Election 2017: Turnout may reach 80%, new ballot papers printed

Voting at the top of the Adam tower in Amsterdam. Photo: Kick Smeets / HH

With two hours before the polling stations close, experts said turnout in the Dutch general election could top 80%.

Some 55% of the 13 million people eligible to vote had cast their ballot by 5.45pm, compared with 48% at the previous election in 2012. The number of voters is so high that extra ballot papers are being printed for polling stations in Amsterdam, The Hague and Tilburg.

Utrecht city council said on Twitter that turnout in Utrecht had hit 71% by 7pm, with two hours to go before the polls close. On the Wadden Sea island of Schiermonnikoog turnout topped 105% in the early evening. The island is a popular holiday destination and dozens of tourists are voting during their vacation.

In 2012, just under 75% of the population had voted when the polling stations closed at 9pm, while in 2006 turnout was 80%.

There have been long queues to vote all over the country, but particularly at some of the more unusual polling stations, including the top of the Adam tower on the IJ waterway and on an uninhabited island on the Markermeer lake, which included a 3.5 hour boat trip.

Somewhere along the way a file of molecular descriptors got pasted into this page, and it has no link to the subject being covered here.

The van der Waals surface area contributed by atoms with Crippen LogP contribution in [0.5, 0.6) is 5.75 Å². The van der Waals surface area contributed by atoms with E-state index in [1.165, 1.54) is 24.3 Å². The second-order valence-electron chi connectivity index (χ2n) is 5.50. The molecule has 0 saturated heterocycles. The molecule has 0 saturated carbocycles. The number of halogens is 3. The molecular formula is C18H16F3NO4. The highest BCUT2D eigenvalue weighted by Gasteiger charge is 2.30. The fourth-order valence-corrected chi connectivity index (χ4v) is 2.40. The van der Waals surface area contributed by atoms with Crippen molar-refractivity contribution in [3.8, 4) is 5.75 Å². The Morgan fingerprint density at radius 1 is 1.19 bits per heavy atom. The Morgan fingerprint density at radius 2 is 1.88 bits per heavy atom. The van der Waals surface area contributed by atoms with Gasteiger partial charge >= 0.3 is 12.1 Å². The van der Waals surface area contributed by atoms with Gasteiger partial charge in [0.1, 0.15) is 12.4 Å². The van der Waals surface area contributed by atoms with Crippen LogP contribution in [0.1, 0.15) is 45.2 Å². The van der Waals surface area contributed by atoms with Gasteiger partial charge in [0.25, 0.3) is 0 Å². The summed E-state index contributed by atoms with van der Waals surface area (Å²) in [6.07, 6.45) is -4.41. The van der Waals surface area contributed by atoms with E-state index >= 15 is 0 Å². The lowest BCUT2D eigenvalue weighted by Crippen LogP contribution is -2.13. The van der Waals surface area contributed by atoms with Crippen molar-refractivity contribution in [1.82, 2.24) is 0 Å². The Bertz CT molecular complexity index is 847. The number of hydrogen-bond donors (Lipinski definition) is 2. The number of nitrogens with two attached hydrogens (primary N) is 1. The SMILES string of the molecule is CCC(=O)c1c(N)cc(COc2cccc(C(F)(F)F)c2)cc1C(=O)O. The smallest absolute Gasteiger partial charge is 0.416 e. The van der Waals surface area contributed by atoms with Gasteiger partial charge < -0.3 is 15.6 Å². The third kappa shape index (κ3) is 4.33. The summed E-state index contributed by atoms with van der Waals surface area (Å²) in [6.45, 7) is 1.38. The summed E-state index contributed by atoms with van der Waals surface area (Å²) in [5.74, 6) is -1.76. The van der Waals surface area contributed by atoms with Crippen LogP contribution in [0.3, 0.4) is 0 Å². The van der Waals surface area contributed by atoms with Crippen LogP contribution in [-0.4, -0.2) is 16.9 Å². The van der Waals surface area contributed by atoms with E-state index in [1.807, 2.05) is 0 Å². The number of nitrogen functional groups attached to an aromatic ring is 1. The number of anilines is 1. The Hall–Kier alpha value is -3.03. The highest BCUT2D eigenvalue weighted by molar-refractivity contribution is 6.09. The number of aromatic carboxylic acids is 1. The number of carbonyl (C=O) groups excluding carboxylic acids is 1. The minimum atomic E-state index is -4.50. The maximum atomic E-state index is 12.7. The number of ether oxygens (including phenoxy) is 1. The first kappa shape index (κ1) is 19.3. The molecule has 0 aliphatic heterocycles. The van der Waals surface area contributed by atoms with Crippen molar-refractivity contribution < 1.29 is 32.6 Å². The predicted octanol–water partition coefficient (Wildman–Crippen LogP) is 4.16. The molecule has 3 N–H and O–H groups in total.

People wishing to vote in the parliamentary complex in The Hague had to queue up in front of a long line of foreign journalists who are in town to cover the results.

Queuing up to vote in the Binnenhof. Photo: Gordon Darroch

In Amsterdam, city officials have intervened at a mosque in the east of the city where Turkish flags and nationalist posters were on the walls even though it is being used as a polling station, the Telegraaf said. Political statements are not allowed in polling stations.

Exit poll

The Netherlands is electing 150 members for the lower house of parliament and a new government. The polling stations close at 9pm and an early exit poll will be published shortly afterwards but it will not be until around 11pm that a clear idea about the result is likely.

DutchNews.nl will start a live blog at 8pm, bringing the results as they come in.

The vote is being seen as a test of whether Europe really will swing to the right, in the wake of the Brexit vote and Donald Trump’s election as US president and ahead of key elections in Germany and France.